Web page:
Today is the start of Education Week, an annual celebration of NSW public education and the achievements of the schools, teachers and students who are part of the public education system.
2023 marks the 175 years since the introduction of a public school system in NSW. Prior to 1848, education was principally the responsibility of the churches, and was a user-pay system. A severe economic depression during the 1840’s resulted in less than half of NSW school-aged children receiving any formal education. As a result, the National Education Board was established to set up a state-run public education system which was modelled from the successful Irish National System.
The intent was not to replace the existing denominational system, rather to establish new publicly-accessible schools where there was a need and where no other schooling option was available. The aim of a National School was ‘to teach children to read and write, and to cast accounts’, without interfering with their religious faith. To establish a public school required a great commitment by the community, having to contribute to the initial setup costs and subsidise the Schoolmaster’s wage to attract a suitable candidate to the position.
The small community of Rocky River saw the establishment of the first National School in the area in 1860, a fact the village is very proud of. The growing community understood the importance of establishing a school to stabilise the community by providing a reason for families to settle and develop the village into a desirable township. The community purchased an unused building, the Bank of New South Wales, dismantled the structure, transported and rebuilt the building as their schoolhouse onsite at Mount Jones. The school building has undergone many renovations and repairs since, but still sits in the vicinity of the original site.
As the system developed over time, more life skills were introduced. An innovative learning opportunity, ‘The Junior Farmers Club’, became very popular in rural and regional schools, including Rocky River. The students of Rocky River were very avid Junior Farmers, proudly selling their produce in the local co-op, as well as offering support to the Armidale Hospital Auxiliary.
A story in the Uralla Times published on March 4, 1937 says ‘Miss Grant (Hospital Auxiliary Organiser) stated she had visited the Rocky River Public School, where she had found the children keen, and it was proposed to hold a hospital day once a month’. Produce was collected by the Hospital Auxiliary to be used to subsidise the cost of food.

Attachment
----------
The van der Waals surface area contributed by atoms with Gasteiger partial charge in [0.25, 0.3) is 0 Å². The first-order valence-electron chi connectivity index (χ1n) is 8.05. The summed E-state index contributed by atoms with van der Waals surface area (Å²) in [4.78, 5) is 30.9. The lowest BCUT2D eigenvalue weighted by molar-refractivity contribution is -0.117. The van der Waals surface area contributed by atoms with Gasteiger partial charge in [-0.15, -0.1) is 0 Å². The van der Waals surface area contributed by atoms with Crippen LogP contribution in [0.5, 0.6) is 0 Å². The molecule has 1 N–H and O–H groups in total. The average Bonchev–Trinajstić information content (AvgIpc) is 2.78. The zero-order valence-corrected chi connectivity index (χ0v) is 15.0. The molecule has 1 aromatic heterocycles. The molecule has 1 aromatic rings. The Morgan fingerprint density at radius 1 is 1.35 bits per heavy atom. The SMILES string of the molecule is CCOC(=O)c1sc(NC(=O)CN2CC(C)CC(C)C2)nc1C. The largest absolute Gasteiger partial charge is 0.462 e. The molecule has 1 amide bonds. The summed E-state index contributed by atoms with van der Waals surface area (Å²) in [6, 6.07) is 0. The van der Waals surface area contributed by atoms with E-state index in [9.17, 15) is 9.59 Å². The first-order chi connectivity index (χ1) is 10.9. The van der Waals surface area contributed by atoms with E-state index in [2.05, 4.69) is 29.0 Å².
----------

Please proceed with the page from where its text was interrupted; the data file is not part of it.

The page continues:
Environmental initiatives were also incorporated into the education system. To celebrate the Coronation of King George VI in 1937, Rocky River, like many other schools, held a Coronation Arbor Day ceremony.
‘The Headmaster, Mr Lickiss, addressed the students on the meaning and value of Arbor Day, stressing five main points including: planting trees for beautification; to arrest the serious problem of soil erosion; as a protection for bird life: for shade and wind-breaks for stock; and timber wealth for future generations,’ reported The Uralla Times on the 16th August 1937.
While many rural schools already had established Junior Farmer plots, ‘many children (were) anxious to enrol in the ‘Childrens Garden Army’ in an effort to help the vegetable production drive as requested by the Federal Government,’ to assist in the war effort (The Uralla Times, 26th August 1943).
Things have come a long way since then, and in the current learning environment, access to technology is crucial. There is a strong focus on how to use Information and Communication Technology (ICT) and digital skills effectively and appropriately, while life skills have always been an intrinsic part of the education system.
Current Principal of Rocky River Public School, Mr Brad Hunt, said ICT is embedded throughout all aspects of teaching.
“In our changing world, it is essential that our students have the skills to use and develop technological systems and devices.”
“Our goal is to provide our students with the problem-solving skills necessary to use systems and programs effectively.”
“The students at our school are very lucky. Every student has their own laptop for school use and ICT is embedded throughout all aspects of our teaching and learning programs”.
“Rocky River Public School is an outstanding school. Our quality literacy and numeracy programs and strong wellbeing approach provide an optimal learning environment for our students,” Mr Hunt said.
As a school which has grown with the public education system, Rocky River Public School has an extraordinary history. Despite its small size, but with the strong support of the community, its families, and committed teaching and support staff, Rocky River Public school is in a strong position to continue to develop ‘agile thinkers’ into the future.
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